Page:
I was so thrilled back in December to have my Polka Dot Bikini Quilt and my Twirling Fans Quilt invited to be included in an MQX (machine quilting exposition) show in Portland in August. The show is a special exhibition focusing on examples of combining traditional and modern quilting styles. It will be on display during their regular show and festival August 14-16 in Portland, Oregon.
So that brings me to today’s topic: I needed to add hanging sleeves to both quilts as well as label them before I send them off in a couple of weeks.
This is a great hand-stitching project for evening Tour de France viewing (or World Cup, if that’s what you’re into). But first, a bit of machine stitching. I wanted to sew the top of the sleeve with my machine, hoping to give it extra strength because these quilts are very heavy with two layers of batting. (you’ll notice on my finished sleeve above that the end one is smaller. I wasn’t paying attention when I cut the pieces.)
First I cut strips of scrap fabric 5 1/2″ wide by the width of the fabric. Then I measured and cut it to the length I wanted for my quilts. I always do my sleeves as one long strip across the center top of the quilt, plus two smaller ones on each end. The space between the strips on each end allows for your hanging hardware. This way it is hidden behind the quilt rather than visible on each end.
Hem each end of the sleeve by turning the raw edge under and stitching it down with the machine. Now it’s time to apply it to the quilt. I don’t want the machine stitching to show on the front of my quilt, so I use monofilament clear thread (it’s like sewing with hair).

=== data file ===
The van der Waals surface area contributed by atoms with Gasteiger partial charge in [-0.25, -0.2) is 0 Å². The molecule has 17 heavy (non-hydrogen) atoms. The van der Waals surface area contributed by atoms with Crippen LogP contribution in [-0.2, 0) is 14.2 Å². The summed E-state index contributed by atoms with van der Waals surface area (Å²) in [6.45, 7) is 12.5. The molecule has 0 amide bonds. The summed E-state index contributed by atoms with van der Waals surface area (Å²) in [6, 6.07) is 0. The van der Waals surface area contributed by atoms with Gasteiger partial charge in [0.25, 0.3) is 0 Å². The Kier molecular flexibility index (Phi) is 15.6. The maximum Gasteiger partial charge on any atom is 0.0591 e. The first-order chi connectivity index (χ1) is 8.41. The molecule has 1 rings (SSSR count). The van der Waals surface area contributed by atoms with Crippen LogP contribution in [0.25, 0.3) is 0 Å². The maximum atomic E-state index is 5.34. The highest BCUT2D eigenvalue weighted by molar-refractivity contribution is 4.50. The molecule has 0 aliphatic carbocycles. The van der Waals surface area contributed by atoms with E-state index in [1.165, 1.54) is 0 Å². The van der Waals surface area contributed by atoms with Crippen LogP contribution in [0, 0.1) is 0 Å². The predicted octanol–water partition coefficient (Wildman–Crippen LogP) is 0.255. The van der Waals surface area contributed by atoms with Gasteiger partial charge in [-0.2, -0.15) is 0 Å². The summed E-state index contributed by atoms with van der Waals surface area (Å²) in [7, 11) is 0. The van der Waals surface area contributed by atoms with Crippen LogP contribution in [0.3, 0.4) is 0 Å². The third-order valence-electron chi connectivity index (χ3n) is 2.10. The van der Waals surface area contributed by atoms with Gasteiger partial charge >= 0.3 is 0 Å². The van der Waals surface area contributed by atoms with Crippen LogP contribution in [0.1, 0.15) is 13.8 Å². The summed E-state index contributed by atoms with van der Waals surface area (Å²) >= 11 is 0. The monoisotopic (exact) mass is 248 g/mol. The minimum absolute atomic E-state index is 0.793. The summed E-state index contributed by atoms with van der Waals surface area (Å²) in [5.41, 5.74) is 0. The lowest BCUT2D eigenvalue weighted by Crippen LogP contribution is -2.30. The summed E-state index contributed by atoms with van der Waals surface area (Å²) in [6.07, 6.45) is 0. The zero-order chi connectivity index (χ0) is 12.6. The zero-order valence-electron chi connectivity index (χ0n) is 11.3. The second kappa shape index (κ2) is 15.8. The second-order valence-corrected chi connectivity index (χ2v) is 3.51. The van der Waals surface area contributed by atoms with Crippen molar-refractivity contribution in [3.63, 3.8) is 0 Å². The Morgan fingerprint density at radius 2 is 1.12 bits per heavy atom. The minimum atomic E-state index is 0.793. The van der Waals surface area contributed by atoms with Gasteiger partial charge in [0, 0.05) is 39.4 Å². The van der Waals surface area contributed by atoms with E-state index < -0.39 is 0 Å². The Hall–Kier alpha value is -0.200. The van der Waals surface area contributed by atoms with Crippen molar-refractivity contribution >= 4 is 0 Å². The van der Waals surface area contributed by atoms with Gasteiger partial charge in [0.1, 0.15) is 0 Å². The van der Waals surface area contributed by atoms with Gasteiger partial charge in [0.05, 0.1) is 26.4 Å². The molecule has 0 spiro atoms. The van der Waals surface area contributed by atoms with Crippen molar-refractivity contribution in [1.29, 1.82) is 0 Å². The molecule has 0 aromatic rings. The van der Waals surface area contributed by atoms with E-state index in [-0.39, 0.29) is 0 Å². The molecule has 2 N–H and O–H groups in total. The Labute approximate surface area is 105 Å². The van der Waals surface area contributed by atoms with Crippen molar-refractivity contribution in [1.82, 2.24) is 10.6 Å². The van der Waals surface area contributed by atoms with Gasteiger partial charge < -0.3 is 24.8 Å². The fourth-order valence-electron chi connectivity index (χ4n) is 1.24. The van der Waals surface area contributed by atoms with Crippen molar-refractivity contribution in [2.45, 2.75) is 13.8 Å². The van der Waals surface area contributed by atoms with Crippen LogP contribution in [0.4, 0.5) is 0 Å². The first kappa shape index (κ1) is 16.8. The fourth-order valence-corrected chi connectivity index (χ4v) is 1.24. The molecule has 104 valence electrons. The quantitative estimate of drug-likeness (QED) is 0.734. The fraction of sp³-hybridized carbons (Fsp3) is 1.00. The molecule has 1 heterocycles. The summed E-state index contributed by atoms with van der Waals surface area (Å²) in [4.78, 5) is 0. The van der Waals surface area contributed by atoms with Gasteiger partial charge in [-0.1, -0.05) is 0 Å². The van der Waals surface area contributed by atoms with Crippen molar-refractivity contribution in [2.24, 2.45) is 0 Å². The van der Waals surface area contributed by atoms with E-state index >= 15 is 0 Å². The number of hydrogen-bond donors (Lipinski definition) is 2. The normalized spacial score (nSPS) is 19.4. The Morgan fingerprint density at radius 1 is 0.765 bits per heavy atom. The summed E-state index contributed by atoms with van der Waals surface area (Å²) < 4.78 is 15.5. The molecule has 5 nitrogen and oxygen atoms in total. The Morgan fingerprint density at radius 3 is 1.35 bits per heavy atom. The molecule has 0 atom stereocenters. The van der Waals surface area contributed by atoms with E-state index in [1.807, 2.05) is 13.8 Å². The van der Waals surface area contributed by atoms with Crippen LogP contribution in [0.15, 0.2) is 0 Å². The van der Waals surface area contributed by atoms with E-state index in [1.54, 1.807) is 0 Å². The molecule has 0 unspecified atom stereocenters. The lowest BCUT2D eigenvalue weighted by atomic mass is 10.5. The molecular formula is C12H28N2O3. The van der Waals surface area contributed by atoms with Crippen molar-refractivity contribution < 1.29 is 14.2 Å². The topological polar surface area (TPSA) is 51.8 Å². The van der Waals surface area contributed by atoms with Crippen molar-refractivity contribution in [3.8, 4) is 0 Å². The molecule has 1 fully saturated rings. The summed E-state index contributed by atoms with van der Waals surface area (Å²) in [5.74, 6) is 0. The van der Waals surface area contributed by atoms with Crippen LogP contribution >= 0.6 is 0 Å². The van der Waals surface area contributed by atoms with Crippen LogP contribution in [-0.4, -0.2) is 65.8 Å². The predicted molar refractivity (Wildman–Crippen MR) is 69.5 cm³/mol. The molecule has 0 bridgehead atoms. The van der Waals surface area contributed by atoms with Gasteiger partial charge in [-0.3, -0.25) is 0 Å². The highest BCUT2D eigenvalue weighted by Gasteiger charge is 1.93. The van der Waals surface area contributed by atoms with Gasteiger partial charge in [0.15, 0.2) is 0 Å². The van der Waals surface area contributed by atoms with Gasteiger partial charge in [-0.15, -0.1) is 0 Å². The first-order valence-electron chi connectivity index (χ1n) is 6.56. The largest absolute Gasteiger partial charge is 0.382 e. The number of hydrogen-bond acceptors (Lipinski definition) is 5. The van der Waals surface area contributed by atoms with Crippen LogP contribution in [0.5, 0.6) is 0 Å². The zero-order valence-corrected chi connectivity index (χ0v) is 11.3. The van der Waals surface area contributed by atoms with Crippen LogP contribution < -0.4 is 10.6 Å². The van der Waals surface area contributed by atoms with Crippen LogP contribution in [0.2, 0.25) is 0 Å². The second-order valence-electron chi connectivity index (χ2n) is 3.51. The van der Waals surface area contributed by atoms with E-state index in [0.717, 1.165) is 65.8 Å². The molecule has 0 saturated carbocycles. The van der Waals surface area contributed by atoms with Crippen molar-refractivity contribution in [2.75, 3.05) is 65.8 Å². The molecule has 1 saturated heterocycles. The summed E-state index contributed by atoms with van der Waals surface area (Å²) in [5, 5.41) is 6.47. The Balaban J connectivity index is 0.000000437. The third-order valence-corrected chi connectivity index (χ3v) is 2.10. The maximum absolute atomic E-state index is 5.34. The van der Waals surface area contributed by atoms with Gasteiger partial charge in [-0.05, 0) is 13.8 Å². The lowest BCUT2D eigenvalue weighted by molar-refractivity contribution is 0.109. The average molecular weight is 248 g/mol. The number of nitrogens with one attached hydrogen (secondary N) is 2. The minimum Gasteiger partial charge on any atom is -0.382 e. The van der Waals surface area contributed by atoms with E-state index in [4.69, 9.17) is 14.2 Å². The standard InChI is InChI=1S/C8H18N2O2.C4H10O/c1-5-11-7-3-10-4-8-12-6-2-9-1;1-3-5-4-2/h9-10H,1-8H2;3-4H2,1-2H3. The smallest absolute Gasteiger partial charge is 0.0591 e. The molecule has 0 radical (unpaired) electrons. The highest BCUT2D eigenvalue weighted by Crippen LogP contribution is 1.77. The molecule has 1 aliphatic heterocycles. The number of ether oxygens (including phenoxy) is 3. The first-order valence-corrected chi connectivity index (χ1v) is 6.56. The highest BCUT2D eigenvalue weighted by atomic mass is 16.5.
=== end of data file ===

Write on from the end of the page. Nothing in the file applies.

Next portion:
Place the sleeve, right sides facing the back of your quilt, with what will eventually be the bottom of the sleeve hanging over the top edge of the quilt like this (front view):
Pin in place like this (back view):
(you can see my white thread above, that is my Bobbin Thread) Then stitch it on from the FRONT of the quilt, with the clear thread in your machine. Sew carefully in the ditch at the edge of the binding. If all goes as expected, you should not see any sign of the stitching for the sleeve on the front of your quilt.
Next, fold the sleeve fabric back over the seam just sewn. Now it is right side facing up against the back of the quilt. Turn the raw edge under 1/2″ and pin in place. Make sure you keep the sleeve fabric flat all the way across the quilt. It is easy to get going crooked and then you have fullness or tightness in the sleeve. You don’t want your sleeve to pull on the quilt, and you want it to provide even support once there is a pole through it and the quilt is hanging.
Hand stitch the bottom edge of the sleeve down using a whip-stitch (like on binding) or a running stitch. Be very careful not to stitch all the way through the quilt, just catch the backing fabric and batting.
Hanging the quilt: I have found that my favorite “pole” for hanging quilts is a type of lightweight wood found at hardware stores. It is about 1 1/2″ wide and 1/4″ thick and comes in long lengths so you can cut it as desired. Since it’s flat, you don’t see it when the quilt is hung (like you would with a round dowel or such), and the 1/4″ edge fits nicely in a regular picture hanging hook.
And, last of all. My signature. I label my quilts by embroidering my name (S. McConnell) and the year I finished the quilt. Nothing fancy. I had to the Bikini Quilt in this strip between the quilting, because the quilting along the edge is so dense I couldn’t do the embroidery without going all the way through the quilt.
I love to display my quilts. I hope you will, too, and enjoy them every day!